SI Vault
The Mating Ritual
Ivan Maisel
December 01, 1997
Who needs a playoff system when the annual bowl dance is so lively?, Ebb Tide, Mississippi State's tough year
Decrease font Decrease font
Enlarge font Enlarge font
December 01, 1997

The Mating Ritual

Who needs a playoff system when the annual bowl dance is so lively?, Ebb Tide, Mississippi State's tough year

View CoverRead All Articles View This Issue

Player, School

NCAA rating

NFL rating

Cade McNown (right), UCLA



Moses Moreno, Colorado State



Ryan Leaf, Washington State



Joe Germaine, Ohio State



Graham Leigh, New Mexico



John Dutton, Nevada



Brock Huard, Washington



Donovan McNabb, Syracuse



Mike McQueary, Penn State



Chad Pennington, Marshall



For reasons of tradition—not to mention profit—the college football elite protects the sanctity of the bowl system from those who would prefer a postseason tournament. That said, let's not forget the existing system's entertainment value. Would all the jockeying for position in an eight- or 16-team playoff be this much fun? Consider:

•After North Carolina's 50-14 thrashing of Duke last Saturday, Tar Heels coach Mack Brown complained at length because it appeared that the three Alliance bowls—the Fiesta, the Orange and the Sugar—would ignore his 10-1 team. "We don't have a system," Brown said. "We have favorites."

Perhaps Brown has forgotten that a bowl is more than happy to reward excellence, but only after it obtains a title sponsor, negotiates a TV contract and assures itself of good ticket sales. The Alliance spot the Tar Heels could realistically hope for would be in the Fiesta opposite the Big East winner, but if you were running the Tempe, Ariz., bowl and had to fill a 73,656-seat stadium, would you take a second East Coast team or your hometown Arizona State Sun Devils?

•Organizers of the Fiesta Bowl took over what is now the (né Copper) Bowl earlier this fall but didn't find out until mid-November that previous administrators of the game in Tucson, which matches the sixth bowl-eligible team from the Big 12 against the second bowl team from the WAC, had made a side deal with the Pacific-10: If the Big 12 didn't qualify a sixth team for a bowl—and unless Colorado beats Nebraska this Saturday, it won't this year—then the Pac-10 would have the option of sending its fifth eligible team to Tucson. As a result, instead of competing for, say, Notre Dame, the Bowl will probably match Oregon against either Air Force or the loser of the WAC championship game (Colorado State-New Mexico). None of those teams has the national television appeal of the Fighting Irish.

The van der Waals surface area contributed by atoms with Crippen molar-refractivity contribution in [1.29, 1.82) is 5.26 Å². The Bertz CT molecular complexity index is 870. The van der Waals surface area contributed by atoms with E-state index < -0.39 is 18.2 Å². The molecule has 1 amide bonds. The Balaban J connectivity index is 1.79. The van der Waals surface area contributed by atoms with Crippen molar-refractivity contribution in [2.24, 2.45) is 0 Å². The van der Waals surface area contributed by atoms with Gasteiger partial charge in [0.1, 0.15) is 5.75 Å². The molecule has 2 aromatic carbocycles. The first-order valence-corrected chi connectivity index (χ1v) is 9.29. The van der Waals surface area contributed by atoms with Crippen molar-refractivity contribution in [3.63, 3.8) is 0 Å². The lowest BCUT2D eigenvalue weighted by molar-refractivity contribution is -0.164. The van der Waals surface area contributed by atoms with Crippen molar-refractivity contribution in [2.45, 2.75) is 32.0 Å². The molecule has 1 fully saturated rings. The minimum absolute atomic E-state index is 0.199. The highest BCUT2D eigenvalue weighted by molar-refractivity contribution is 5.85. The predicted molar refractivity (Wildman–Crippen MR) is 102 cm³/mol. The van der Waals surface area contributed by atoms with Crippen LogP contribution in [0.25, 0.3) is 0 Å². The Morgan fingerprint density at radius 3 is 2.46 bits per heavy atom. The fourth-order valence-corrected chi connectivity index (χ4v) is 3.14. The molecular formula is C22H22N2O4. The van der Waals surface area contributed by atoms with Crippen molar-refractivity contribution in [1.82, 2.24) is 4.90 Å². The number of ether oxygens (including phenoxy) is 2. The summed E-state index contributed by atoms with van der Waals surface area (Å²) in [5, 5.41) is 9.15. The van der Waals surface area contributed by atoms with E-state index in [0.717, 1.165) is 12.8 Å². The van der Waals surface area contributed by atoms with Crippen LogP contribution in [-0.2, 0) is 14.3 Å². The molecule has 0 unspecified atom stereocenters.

•Provided it wins at Hawaii on Saturday, Notre Dame seems headed for the Independence Bowl, which matches an at-large team against the fifth pick from the SEC. Louisiana State could be in line for that berth, but the fact that the Irish and the Tigers just played on Nov. 15—Notre Dame upset LSU 24-6—makes that possible matchup less appealing for all involved.

•Purdue finished the regular season 8-3 overall and tied with Ohio State for third in the Big Ten at 6-2; Wisconsin finished 8-4 and fifth in the conference at 5-3. The Boilermakers embarrassed the Badgers 45-20 on Oct. 18. But this is the bowl business. The Outback, a Jan. 1 bowl that pays $1.65 million per team, will choose the proven commodity, Wisconsin, which three years ago brought 30,000 fans to the game in Tampa. The Alamo, a Dec. 30 bowl that pays $1 million per team, will take Purdue, which hasn't been to a postseason game since 1984.

•Florida State had more at stake than a No. 1 ranking last Saturday. The Seminoles' loss to Florida cost the six participants in the Alliance bowls more than $400,000 each. CBS's contract with the Orange Bowl, site of this season's Alliance "championship" game, stipulates that the network would reduce its rights fee for the game from $25.5 million to $23 million if the Alliance didn't deliver to the Orange Bowl a team ranked No. 1 in at least one of the two major polls. Rose Bowl-bound Michigan now tops both.

The Fiesta, the Orange and the Sugar pool their rights fees to fund payouts to participating teams, and the reduction will be borne equally by the six teams playing in those bowls. The Orange will cut its per-team payment from $8.9 million to $8.5 million, and the Sugar and the Fiesta will each reduce theirs from $8.6 million to $8.2 million.

Who says it's not about the money?


Continue Story
1 2 3 4